To stay on top of these matters, Intel holds what Long called an "output max meeting" every week, "where we make some of those trade-off calls and make sure that we're progressing." The company then provides channel partners guidance for production levels of certain processors under NDA, Long said, though he admitted that the company can still do a better job of getting information out to more partners.

Beyond making trade-off calls, Intel has invested $2 billion in additional manufacturing capacity that Long said will come online in the second half of this year, which is when the company expects the shortage to end. The company is also creating incentives for channel partners to sell the F-series line client processors that have their integrated graphics disabled due to manufacturing issues.

Kent Tibbils, vice president of marketing at Fremont, Calif.-based distributor ASI, said Intel's focus on high-end processors is a "big benefit" for the channel because the systems they go in bring in the most revenue as the result of other components, such as memory and graphics.

"Intel has also been very open about the availability, and I think they’ve been very creative in looking for solutions such as the new F-series processors that don’t have integrated graphics," he said in an email.

There were a few reasons Intel had underestimated sales growth for the PC business last year, according to Long. One had to do with mindset, in which the company saw the increasing relevance of smartphones and tablets in the workforce and assumed that PC wouldn't see a return to growth.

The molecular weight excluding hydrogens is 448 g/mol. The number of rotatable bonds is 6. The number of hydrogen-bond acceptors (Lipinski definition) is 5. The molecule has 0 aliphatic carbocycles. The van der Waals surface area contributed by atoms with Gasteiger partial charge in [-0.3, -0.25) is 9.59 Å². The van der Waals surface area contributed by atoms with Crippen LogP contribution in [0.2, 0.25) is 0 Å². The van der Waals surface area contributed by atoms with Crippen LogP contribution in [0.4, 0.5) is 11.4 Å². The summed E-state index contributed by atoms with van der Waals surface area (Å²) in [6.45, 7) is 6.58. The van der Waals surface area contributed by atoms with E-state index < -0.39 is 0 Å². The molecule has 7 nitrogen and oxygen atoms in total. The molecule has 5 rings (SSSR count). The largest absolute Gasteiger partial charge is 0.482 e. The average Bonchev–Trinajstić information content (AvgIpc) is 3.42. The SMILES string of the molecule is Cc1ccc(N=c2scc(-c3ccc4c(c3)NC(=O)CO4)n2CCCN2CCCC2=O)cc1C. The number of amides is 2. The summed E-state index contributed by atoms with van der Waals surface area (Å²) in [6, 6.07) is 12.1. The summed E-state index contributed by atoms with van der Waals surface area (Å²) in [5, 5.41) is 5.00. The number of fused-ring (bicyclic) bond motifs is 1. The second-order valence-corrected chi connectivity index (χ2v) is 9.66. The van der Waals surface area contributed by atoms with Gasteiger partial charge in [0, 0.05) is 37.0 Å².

"You get into this mindset of well, if a substitute disrupted me in 2010, 2011, you almost draw a line and say, 'I think this is just going to continue,' despite innovation, despite [the fact that] we're still spending billions of dollars of R&D in the PC category," Long said, adding that the company is spending more in research and development for the Client Computing Group than it did three years ago.

A misreading of some macroeconomic signals was another reason for Intel underestimating PC sales growth, according to the executive. For one, Long said, the U.S. tax reform bill passed last year spurred more IT spending — which itself was driven in part by Microsoft's support for Windows 7 coming to an end. Long added that the volatility of the U.S. dollar stabilized in South America, among other emerging markets, which prompted more spending.

Long said the company is applying what it learned from 2018 for this year so that it can have a better handle on sales forecasting. This means "triangulating" with other companies on usage trends.

"Microsoft has really good visibility with some of their telemetry data that they have about activations and things," Long said, "and we have created synchronization processes where we can share each other's market insights — and we do that with all of our different partners."

Long said there was a point in 2010 or 2011, before the PC market was truly disrupted by mobile devices, when PC sales reached 1 million per day. As the company gets closer to the end of the shortage and supply and demand come into balance, the executive said he believes the industry will get there again.

"I always joke and say it'll be like 2 in the morning when we're asleep — that's when the two lines will cross each other — and all the sudden we're on the other side, and we're generating demand to get back to a million units of PCs a day," Long said.